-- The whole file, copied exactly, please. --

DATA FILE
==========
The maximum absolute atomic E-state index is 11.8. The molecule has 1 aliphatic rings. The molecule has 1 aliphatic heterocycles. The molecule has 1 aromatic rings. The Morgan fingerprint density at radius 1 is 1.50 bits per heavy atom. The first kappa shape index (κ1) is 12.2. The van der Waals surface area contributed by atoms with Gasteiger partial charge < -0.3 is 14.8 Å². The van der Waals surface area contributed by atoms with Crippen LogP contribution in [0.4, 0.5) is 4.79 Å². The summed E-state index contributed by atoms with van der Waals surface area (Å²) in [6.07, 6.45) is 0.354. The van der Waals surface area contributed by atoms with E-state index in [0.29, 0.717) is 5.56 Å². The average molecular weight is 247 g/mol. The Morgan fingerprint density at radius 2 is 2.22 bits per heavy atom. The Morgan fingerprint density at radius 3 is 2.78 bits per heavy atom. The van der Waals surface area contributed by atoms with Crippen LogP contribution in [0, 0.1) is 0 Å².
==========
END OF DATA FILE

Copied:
The maximum absolute atomic E-state index is 11.8. The molecule has 1 aliphatic rings. The molecule has 1 aliphatic heterocycles. The molecule has 1 aromatic rings. The Morgan fingerprint density at radius 1 is 1.50 bits per heavy atom. The first kappa shape index (κ1) is 12.2. The van der Waals surface area contributed by atoms with Gasteiger partial charge < -0.3 is 14.8 Å². The van der Waals surface area contributed by atoms with Crippen LogP contribution in [0.4, 0.5) is 4.79 Å². The summed E-state index contributed by atoms with van der Waals surface area (Å²) in [6.07, 6.45) is 0.354. The van der Waals surface area contributed by atoms with E-state index in [0.29, 0.717) is 5.56 Å². The average molecular weight is 247 g/mol. The Morgan fingerprint density at radius 2 is 2.22 bits per heavy atom. The Morgan fingerprint density at radius 3 is 2.78 bits per heavy atom. The van der Waals surface area contributed by atoms with Crippen LogP contribution in [0, 0.1) is 0 Å².